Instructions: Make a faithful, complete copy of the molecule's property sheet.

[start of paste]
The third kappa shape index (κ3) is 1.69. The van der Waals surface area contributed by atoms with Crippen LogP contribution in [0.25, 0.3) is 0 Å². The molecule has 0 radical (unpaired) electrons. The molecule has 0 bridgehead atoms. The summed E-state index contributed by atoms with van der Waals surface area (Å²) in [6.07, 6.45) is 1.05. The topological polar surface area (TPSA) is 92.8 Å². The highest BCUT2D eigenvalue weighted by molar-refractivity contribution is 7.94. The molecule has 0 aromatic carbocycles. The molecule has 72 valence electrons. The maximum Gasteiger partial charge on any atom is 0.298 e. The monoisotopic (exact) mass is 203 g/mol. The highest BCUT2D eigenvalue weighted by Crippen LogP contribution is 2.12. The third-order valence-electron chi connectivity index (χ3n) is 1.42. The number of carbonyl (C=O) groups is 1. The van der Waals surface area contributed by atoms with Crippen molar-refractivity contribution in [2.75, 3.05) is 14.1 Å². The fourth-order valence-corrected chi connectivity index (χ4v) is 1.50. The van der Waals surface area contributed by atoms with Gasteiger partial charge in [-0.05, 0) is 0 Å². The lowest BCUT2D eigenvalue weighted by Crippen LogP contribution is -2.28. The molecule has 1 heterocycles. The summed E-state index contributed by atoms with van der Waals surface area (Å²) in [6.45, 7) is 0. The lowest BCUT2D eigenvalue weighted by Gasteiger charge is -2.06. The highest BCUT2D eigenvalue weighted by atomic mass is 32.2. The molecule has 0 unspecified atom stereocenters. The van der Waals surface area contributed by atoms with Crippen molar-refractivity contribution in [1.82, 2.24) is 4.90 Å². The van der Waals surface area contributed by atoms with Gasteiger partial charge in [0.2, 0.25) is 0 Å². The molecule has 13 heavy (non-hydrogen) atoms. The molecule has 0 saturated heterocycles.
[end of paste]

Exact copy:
The third kappa shape index (κ3) is 1.69. The van der Waals surface area contributed by atoms with Crippen LogP contribution in [0.25, 0.3) is 0 Å². The molecule has 0 radical (unpaired) electrons. The molecule has 0 bridgehead atoms. The summed E-state index contributed by atoms with van der Waals surface area (Å²) in [6.07, 6.45) is 1.05. The topological polar surface area (TPSA) is 92.8 Å². The highest BCUT2D eigenvalue weighted by molar-refractivity contribution is 7.94. The molecule has 0 aromatic carbocycles. The molecule has 72 valence electrons. The maximum Gasteiger partial charge on any atom is 0.298 e. The monoisotopic (exact) mass is 203 g/mol. The highest BCUT2D eigenvalue weighted by Crippen LogP contribution is 2.12. The third-order valence-electron chi connectivity index (χ3n) is 1.42. The number of carbonyl (C=O) groups is 1. The van der Waals surface area contributed by atoms with Crippen molar-refractivity contribution in [2.75, 3.05) is 14.1 Å². The fourth-order valence-corrected chi connectivity index (χ4v) is 1.50. The van der Waals surface area contributed by atoms with Gasteiger partial charge in [-0.05, 0) is 0 Å². The lowest BCUT2D eigenvalue weighted by Crippen LogP contribution is -2.28. The molecule has 1 heterocycles. The summed E-state index contributed by atoms with van der Waals surface area (Å²) in [6.45, 7) is 0. The lowest BCUT2D eigenvalue weighted by Gasteiger charge is -2.06. The highest BCUT2D eigenvalue weighted by atomic mass is 32.2. The molecule has 0 unspecified atom stereocenters. The van der Waals surface area contributed by atoms with Crippen molar-refractivity contribution in [1.82, 2.24) is 4.90 Å². The van der Waals surface area contributed by atoms with Gasteiger partial charge in [0.2, 0.25) is 0 Å². The molecule has 13 heavy (non-hydrogen) atoms. The molecule has 0 saturated heterocycles.